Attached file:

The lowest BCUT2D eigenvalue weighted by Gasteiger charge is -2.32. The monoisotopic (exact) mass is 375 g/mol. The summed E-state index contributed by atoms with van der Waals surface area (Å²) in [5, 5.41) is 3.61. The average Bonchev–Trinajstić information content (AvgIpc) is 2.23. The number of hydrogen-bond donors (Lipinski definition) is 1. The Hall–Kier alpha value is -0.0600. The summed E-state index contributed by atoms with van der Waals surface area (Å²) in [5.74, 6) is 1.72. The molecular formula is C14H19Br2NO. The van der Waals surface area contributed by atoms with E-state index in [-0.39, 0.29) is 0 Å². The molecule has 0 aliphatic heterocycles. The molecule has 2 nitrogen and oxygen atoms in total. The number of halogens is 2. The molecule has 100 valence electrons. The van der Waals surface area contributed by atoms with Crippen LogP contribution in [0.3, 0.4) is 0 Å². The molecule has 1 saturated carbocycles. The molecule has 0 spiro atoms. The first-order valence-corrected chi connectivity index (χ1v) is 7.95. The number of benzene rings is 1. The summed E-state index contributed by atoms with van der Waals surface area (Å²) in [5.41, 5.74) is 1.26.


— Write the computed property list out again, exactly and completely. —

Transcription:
The lowest BCUT2D eigenvalue weighted by Gasteiger charge is -2.32. The monoisotopic (exact) mass is 375 g/mol. The summed E-state index contributed by atoms with van der Waals surface area (Å²) in [5, 5.41) is 3.61. The average Bonchev–Trinajstić information content (AvgIpc) is 2.23. The number of hydrogen-bond donors (Lipinski definition) is 1. The Hall–Kier alpha value is -0.0600. The summed E-state index contributed by atoms with van der Waals surface area (Å²) in [5.74, 6) is 1.72. The molecular formula is C14H19Br2NO. The van der Waals surface area contributed by atoms with E-state index in [-0.39, 0.29) is 0 Å². The molecule has 0 aliphatic heterocycles. The molecule has 2 nitrogen and oxygen atoms in total. The number of halogens is 2. The molecule has 100 valence electrons. The van der Waals surface area contributed by atoms with Crippen LogP contribution in [0.3, 0.4) is 0 Å². The molecule has 1 saturated carbocycles. The molecule has 0 spiro atoms. The first-order valence-corrected chi connectivity index (χ1v) is 7.95. The number of benzene rings is 1. The summed E-state index contributed by atoms with van der Waals surface area (Å²) in [5.41, 5.74) is 1.26.